Britain’s Oldest Brain

Although we have plenty of fantastic artefacts on show in our attractions, there are also many fascinating objects which are too fragile to be on public display.

In Archaeology it is very rare to find any soft tissue remains: no skin, no flesh, no hair and definitely no brains. However, in 2009, the archaeologists from York Archaeological Trust (YAT) found something very surprising at a site in Heslington, York.

During the excavation of an Iron Age landscape at University of York, a skull, with the jaw and two vertebrae still attached was discovered face down in a pit, without any evidence of what had happened to the rest of its body. At first it looked like a normal skull.

It was not until Rachel Cubitt, from the Finds Department, was cleaning the skull and turned it over that she realised there was something loose inside.

“I peered though the hole at the base of the skull to investigate and to my surprise saw a quantity of bright yellow spongy material. It was unlike anything I had seen before.”

 

Sonia O’Connor, from Archaeological Sciences, University of Bradford, was able to confirm that this was brain. With the help of York Hospital’s Mortuary they were able to remove the top of the skull in order to get their first look at this astonishingly well-preserved human brain.

Since the discovery, a team of 34 specialists have been working on this brain to study and conserve it as much as possible. By radiocarbon dating a sample of jaw bone, it was determined that this person probably lived in the 6th Century BC, which makes this brain about 2,600 years old.

By looking at the teeth and the shape of the skull it is likely this person was a man between 26 and 45 years old. An examination of the vertebrae in the neck tells us that he was first hit hard on the neck, and then the neck was severed with a small sharp knife, for reasons we can only guess.

Preservation

No one quite understands how this strange preservation may have happened. We are all aware of cases where human bodies have been preserved in some way, but we normally have a good idea of how this worked.

Normally, in order for things to rot, they must have water, oxygen, and be at a temperature where the bacteria and rotting processes can be active. When one or more of these factors is missing, then preservation can occur.

 

Dry preservation

This is how your dried pasta works, as it has no moisture therefore does not have active bacteria.

Egyptian Mummies are a very famous example of this. During mummification most of the internal organs are removed, and the mummies are dried out by being covered and stuffed with salt for forty days. After that the body is stuffed with dry things like sawdust and linen. This complicated process leads to this type of dry preservation.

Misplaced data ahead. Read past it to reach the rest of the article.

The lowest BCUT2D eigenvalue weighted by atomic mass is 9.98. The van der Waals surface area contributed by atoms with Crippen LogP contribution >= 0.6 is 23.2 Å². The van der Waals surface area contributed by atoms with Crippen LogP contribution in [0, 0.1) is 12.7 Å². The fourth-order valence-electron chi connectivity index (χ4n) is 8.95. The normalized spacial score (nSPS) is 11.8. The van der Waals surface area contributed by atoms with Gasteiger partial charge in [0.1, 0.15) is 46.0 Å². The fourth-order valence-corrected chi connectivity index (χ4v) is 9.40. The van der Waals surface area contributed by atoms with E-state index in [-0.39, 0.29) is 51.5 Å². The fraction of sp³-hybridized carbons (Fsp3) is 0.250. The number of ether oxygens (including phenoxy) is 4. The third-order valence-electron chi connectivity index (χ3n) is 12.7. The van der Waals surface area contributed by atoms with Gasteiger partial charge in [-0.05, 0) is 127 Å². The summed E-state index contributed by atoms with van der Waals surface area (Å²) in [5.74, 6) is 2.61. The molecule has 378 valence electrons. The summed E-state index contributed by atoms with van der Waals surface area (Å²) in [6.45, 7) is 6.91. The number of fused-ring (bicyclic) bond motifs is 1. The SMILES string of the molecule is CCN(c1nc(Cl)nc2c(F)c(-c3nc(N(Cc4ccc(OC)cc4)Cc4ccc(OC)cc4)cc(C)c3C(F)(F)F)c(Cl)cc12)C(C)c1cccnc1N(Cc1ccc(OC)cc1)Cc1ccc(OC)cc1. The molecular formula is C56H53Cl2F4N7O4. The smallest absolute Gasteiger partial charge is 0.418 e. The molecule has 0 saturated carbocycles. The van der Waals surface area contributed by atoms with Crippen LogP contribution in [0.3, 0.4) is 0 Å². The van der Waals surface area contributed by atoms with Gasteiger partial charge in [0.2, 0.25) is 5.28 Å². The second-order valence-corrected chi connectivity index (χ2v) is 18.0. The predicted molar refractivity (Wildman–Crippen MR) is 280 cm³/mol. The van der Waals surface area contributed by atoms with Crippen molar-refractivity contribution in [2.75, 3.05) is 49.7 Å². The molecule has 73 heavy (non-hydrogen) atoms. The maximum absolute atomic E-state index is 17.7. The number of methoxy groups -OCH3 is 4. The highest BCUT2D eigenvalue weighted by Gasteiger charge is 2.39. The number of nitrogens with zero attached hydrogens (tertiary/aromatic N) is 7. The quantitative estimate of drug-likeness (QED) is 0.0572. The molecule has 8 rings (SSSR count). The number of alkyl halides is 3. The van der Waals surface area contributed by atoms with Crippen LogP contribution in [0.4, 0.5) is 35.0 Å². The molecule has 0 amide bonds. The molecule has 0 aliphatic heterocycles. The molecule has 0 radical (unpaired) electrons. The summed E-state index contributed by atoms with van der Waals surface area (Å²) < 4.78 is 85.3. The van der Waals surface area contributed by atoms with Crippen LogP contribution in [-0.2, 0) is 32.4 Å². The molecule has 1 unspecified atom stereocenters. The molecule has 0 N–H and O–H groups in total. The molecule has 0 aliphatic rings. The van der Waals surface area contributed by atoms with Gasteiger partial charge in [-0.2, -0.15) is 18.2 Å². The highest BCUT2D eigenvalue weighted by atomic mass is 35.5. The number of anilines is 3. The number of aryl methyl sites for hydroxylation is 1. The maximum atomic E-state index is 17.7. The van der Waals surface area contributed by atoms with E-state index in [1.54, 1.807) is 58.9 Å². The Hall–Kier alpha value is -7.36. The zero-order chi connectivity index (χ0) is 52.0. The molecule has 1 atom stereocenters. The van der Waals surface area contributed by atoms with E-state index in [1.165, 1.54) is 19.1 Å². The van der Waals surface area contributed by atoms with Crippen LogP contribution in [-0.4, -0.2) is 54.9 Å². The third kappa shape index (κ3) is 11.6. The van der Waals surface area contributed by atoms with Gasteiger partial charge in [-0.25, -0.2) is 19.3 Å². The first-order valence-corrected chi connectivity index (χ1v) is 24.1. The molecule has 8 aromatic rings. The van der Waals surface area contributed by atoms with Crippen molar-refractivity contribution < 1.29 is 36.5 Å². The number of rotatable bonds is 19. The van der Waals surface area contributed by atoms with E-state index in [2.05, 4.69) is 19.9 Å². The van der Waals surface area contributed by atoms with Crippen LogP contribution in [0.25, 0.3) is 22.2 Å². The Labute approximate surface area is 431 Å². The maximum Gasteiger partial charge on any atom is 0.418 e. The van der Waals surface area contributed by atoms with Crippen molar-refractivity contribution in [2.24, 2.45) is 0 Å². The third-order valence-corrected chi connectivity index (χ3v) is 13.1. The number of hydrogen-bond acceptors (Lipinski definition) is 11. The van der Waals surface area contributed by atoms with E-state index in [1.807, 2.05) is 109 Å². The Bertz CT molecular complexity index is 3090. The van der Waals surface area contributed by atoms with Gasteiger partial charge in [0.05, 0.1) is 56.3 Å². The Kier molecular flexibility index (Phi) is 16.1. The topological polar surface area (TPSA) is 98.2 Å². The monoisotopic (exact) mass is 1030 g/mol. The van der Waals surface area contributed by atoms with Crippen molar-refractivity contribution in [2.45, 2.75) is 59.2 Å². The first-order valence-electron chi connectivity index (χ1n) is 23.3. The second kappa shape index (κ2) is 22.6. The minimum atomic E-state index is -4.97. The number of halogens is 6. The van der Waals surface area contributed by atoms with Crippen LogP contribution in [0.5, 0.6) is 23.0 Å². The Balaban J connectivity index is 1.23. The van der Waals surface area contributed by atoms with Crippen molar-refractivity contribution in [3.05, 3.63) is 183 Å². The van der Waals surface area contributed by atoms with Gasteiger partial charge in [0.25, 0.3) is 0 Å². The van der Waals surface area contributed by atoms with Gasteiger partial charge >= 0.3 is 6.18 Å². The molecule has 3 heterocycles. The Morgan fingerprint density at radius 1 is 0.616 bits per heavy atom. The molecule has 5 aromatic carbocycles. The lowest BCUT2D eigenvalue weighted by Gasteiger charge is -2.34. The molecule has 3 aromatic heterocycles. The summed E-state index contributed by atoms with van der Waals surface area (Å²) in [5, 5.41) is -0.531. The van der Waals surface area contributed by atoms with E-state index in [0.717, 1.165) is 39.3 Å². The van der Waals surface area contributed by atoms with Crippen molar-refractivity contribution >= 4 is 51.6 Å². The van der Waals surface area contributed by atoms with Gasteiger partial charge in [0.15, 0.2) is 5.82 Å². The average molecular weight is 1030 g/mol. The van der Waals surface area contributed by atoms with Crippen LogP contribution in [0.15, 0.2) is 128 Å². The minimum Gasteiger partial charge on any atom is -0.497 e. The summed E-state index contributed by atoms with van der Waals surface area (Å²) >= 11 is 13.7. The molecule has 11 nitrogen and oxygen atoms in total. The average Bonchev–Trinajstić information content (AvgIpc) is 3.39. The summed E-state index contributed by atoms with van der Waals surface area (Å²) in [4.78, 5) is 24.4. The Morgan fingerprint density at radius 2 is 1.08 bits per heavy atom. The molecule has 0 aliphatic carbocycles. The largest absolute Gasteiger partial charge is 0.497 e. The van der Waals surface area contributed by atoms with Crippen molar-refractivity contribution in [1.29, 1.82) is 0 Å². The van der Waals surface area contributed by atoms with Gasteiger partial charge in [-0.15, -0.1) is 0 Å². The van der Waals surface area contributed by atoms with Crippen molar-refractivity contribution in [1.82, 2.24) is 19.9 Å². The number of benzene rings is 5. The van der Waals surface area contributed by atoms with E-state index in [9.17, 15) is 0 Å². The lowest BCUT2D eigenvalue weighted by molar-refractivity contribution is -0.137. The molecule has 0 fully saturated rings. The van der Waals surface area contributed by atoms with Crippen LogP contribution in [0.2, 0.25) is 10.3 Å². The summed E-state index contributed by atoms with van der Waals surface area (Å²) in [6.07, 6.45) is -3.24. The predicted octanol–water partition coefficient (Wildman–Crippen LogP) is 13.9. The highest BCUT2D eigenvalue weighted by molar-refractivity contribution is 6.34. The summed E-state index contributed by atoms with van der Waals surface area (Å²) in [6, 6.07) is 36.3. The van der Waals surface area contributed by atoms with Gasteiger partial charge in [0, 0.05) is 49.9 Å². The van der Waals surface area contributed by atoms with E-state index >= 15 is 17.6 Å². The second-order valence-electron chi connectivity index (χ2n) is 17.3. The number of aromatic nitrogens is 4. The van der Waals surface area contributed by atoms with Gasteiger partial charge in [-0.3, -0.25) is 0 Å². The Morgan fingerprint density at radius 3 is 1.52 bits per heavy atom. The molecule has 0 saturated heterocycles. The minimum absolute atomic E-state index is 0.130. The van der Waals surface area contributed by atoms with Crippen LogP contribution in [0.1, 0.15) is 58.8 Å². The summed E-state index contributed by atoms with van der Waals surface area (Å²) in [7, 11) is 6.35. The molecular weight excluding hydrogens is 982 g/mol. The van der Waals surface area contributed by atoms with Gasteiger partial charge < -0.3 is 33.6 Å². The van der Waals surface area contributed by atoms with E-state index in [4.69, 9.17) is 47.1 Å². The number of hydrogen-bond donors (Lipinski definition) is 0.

Cold preservation

This is how food in your freezer works. The temperature in your freezer is too cold for active bacteria, so your food does not rot.

This is how ice-men or frozen animals are preserved, like Otzi the Iceman.

Anoxic (oxygen-free) preservation

This is how your tinned food work: there is no oxygen inside the tins, so the food inside does not rot away.

This is also how bog bodies are preserved, like the Lindow Man. As there was so little oxygen in the soil, the skin and flesh of this man were preserved for about 2000 years.

What about the Heslington Brain?

In the case of the Heslington Brain, the outside of the head has rotted as normal, but the inside is preserved.

After a lot of research the evidence suggests that the head was cut from the body very quickly after the person was killed. It was then immediately buried in a pit in wet, clay-rich ground, providing a sealed, oxygen-free burial environment.

Over time the skin, hair and flesh of the skull did undergo chemical breakdown and gradually disappear, but the fats and proteins of the brain tissue linked together to form a mass of large complex molecules. This resulted in the brain shrinking, but it also preserved its shape and many microscopic features only found in brain tissue.

As there was no new oxygen in the brain, and no movement, it was protected and preserved.

We do not understand everything yet and the research continues. Perhaps the state of health of the person before death was also a factor that helped lead to its preservation? Who knows what more we will discover in the future?

YAT has lots of ways to get involved in Archaeology in York, check out our Archaeology Live website for a chance to get your own hands muddy!

For families and children, come and get a hands on experience of what archaeology is all about here at DIG.